On an eigenvalue property of Summation-By-Parts operators

by   Viktor Linders, et al.

Summation-By-Parts (SBP) methods provide a systematic way of constructing provably stable numerical schemes. However, many proofs of convergence and accuracy rely on the assumption that the SBP operator possesses a particular eigenvalue property. In this note, three results pertaining to this property are proven. Firstly, the eigenvalue property does not hold for all nullspace consistent SBP operators. Secondly, this issue can be addressed without affecting the accuracy of the method by adding a specially designed, arbitrarily small perturbation term to the SBP operator. Thirdly, all pseudospectral methods satisfy the eigenvalue property.



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1 Introduction

The Summation-By-Parts (SBP) methodology fernandez2014review; svard2014review and its extensions (generalized SBP fernandez2014generalized and upwind SBP mattsson2017diagonal

) constitute an algebraic framework for designing provably stable discretizations of partial differential equations. SBP operators can be designed within essentially every family of spatial discretizations, including finite difference methods

kreiss1974finite; strand1994summation, finite volume methods nordstrom2001finite, finite element methods abgrall2020analysis; abgrall2021analysis, pseudospectral methods carpenter1996spectral and the related discontinuous Galerkin gassner2013skew and Flux Reconstruction methods ranocha2016summation, as well as more specialized discretizations such as WENO yamaleev2009systematic; fisher2011boundary and DRP schemes linders2016summation; linders2017summation. Further, they can be used as time marching schemes akin to implicit Runge-Kutta methods nordstrom2013summation; lundquist2014sbp; boom2015high, in which case they satisfy an assortment of desirable stability and convergence properties linders2020properties; nordstrom2018well. All such methods share certain algebraic similarities that can be exploited to obtain stable and accurate discretizations.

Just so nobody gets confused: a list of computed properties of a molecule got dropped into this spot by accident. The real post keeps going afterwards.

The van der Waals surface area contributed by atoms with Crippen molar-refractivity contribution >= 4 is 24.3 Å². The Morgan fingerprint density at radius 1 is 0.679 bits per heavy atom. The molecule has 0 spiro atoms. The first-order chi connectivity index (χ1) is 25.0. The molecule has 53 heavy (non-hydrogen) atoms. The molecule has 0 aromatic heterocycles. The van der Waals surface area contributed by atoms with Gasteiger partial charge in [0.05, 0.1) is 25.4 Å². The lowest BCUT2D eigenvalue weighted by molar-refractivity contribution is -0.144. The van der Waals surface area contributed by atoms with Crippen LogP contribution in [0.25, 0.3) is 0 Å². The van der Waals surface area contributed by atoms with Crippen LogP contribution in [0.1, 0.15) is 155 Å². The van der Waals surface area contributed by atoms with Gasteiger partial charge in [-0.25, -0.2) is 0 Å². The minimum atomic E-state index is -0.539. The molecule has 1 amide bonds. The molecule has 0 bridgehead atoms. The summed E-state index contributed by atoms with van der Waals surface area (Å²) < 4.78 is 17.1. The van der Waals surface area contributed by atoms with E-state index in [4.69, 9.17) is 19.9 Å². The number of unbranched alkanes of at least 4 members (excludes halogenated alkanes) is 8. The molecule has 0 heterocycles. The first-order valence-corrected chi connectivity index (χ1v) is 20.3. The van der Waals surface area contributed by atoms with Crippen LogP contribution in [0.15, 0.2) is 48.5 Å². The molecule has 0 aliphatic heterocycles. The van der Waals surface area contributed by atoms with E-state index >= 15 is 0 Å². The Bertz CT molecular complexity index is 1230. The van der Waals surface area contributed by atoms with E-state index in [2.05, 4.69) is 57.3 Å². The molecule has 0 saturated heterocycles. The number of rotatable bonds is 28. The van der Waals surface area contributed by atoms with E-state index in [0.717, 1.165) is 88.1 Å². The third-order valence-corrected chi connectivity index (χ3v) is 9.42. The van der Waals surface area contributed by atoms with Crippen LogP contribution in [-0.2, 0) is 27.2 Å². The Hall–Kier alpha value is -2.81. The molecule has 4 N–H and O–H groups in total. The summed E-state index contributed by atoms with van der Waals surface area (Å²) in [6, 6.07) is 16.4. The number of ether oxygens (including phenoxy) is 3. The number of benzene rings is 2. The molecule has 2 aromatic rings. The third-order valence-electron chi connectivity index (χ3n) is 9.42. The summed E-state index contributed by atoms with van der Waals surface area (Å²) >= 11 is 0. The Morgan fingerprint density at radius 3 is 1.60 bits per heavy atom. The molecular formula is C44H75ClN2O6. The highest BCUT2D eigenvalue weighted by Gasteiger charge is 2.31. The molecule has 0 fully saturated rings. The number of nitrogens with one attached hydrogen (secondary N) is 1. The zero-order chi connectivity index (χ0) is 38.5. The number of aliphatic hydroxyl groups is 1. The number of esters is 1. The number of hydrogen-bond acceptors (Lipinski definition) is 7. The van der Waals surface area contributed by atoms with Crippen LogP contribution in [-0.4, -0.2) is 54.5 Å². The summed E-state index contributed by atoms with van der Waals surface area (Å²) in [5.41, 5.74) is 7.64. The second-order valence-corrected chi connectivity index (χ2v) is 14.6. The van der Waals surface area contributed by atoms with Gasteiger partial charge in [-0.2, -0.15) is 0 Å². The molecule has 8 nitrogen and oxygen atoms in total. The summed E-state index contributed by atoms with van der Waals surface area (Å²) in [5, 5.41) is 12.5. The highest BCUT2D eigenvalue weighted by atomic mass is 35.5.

This paper addresses a difficulty pertaining to an eigenvalue property that frequently arises in SBP theory. Much of what is known about the convergence of SBP methods relies on this property. It is known that there are methods that lack the property, essentially due to the existence of SBP operators with ”bad” null-spaces. Here, we consider SBP operators that do not suffer from bad nullspaces; so called nullspace consistent methods.

Three new results will be presented: After introducing nullspace consistent SBP operators in Section 2, it is shown that not every such operator satisfies the eigenvalue property. In Section 3 it is established that for each SBP operator that lacks the property, another SBP operator of the same order can be found that possesses it, and that differs from the first one by an arbitrarily small perturbation. Section 4 discusses pseudospectral methods, all of which are shown to satisfy the eigenvalue property. This generalizes an earlier result on the topic ruggiu2018pseudo. A summary is given in Section 5.

2 SBP operators and the eigenvalue property

This section introduces the notion of nullspace consistent SBP operators as well as the eigenvalue property. Let be an interval with .

Definition 1.

The matrices , are said to form a pair of SBP operators of order on the interval if there exist matrices ,

and vectors

, , such that the following relations hold:

  1. ,

  2. ,

  3. ,

  4. ,

  5. .

Here and elsewhere the notation should be understood as the elementwise exponentiation of . The convention is used throughout. Definition 1 incorporates classical (, , ), generalized () and upwind SBP methods (, , ) as special cases.

From (A) it is seen that and approximate derivative operators and that and interpolate grid functions to the domain boundaries. Further, defines a quadrature rule hicken2013summation; linders2018order. The role of is somewhat obfuscated in Definition 1, which warrants a comment: Subtracting (D) from (C), transposing and multiplying by shows that . From (A) and (B) it can then be deduced that